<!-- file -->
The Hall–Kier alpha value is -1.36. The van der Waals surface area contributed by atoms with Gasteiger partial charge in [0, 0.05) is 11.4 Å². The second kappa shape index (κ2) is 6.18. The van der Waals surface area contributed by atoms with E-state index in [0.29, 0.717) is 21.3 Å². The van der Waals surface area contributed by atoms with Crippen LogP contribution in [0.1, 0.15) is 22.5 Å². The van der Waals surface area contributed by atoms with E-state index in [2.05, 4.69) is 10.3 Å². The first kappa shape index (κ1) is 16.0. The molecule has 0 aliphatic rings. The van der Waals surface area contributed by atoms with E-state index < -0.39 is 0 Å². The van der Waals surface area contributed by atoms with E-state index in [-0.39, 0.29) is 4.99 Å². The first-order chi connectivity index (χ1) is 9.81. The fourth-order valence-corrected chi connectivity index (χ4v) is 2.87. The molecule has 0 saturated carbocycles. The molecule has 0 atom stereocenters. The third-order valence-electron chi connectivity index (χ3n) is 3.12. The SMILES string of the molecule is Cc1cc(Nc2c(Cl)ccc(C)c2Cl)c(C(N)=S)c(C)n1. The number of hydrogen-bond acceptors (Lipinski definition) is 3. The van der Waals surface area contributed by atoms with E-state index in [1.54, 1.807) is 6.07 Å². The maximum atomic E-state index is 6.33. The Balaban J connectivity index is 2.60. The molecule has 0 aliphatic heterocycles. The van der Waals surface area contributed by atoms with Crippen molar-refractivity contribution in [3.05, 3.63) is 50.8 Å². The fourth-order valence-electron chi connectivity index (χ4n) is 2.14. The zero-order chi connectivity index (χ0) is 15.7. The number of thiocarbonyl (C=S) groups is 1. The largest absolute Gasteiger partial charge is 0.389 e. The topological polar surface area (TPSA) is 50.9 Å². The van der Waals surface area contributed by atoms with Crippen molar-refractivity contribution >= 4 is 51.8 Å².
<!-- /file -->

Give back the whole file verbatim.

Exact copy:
The Hall–Kier alpha value is -1.36. The van der Waals surface area contributed by atoms with Gasteiger partial charge in [0, 0.05) is 11.4 Å². The second kappa shape index (κ2) is 6.18. The van der Waals surface area contributed by atoms with E-state index in [0.29, 0.717) is 21.3 Å². The van der Waals surface area contributed by atoms with Crippen LogP contribution in [0.1, 0.15) is 22.5 Å². The van der Waals surface area contributed by atoms with E-state index in [2.05, 4.69) is 10.3 Å². The first kappa shape index (κ1) is 16.0. The molecule has 0 aliphatic rings. The van der Waals surface area contributed by atoms with E-state index < -0.39 is 0 Å². The van der Waals surface area contributed by atoms with E-state index in [-0.39, 0.29) is 4.99 Å². The first-order chi connectivity index (χ1) is 9.81. The fourth-order valence-corrected chi connectivity index (χ4v) is 2.87. The molecule has 0 saturated carbocycles. The molecule has 0 atom stereocenters. The third-order valence-electron chi connectivity index (χ3n) is 3.12. The SMILES string of the molecule is Cc1cc(Nc2c(Cl)ccc(C)c2Cl)c(C(N)=S)c(C)n1. The number of hydrogen-bond acceptors (Lipinski definition) is 3. The van der Waals surface area contributed by atoms with E-state index in [1.54, 1.807) is 6.07 Å². The maximum atomic E-state index is 6.33. The Balaban J connectivity index is 2.60. The molecule has 0 aliphatic heterocycles. The van der Waals surface area contributed by atoms with Crippen molar-refractivity contribution in [3.05, 3.63) is 50.8 Å². The fourth-order valence-electron chi connectivity index (χ4n) is 2.14. The zero-order chi connectivity index (χ0) is 15.7. The number of thiocarbonyl (C=S) groups is 1. The largest absolute Gasteiger partial charge is 0.389 e. The topological polar surface area (TPSA) is 50.9 Å². The van der Waals surface area contributed by atoms with Crippen molar-refractivity contribution >= 4 is 51.8 Å².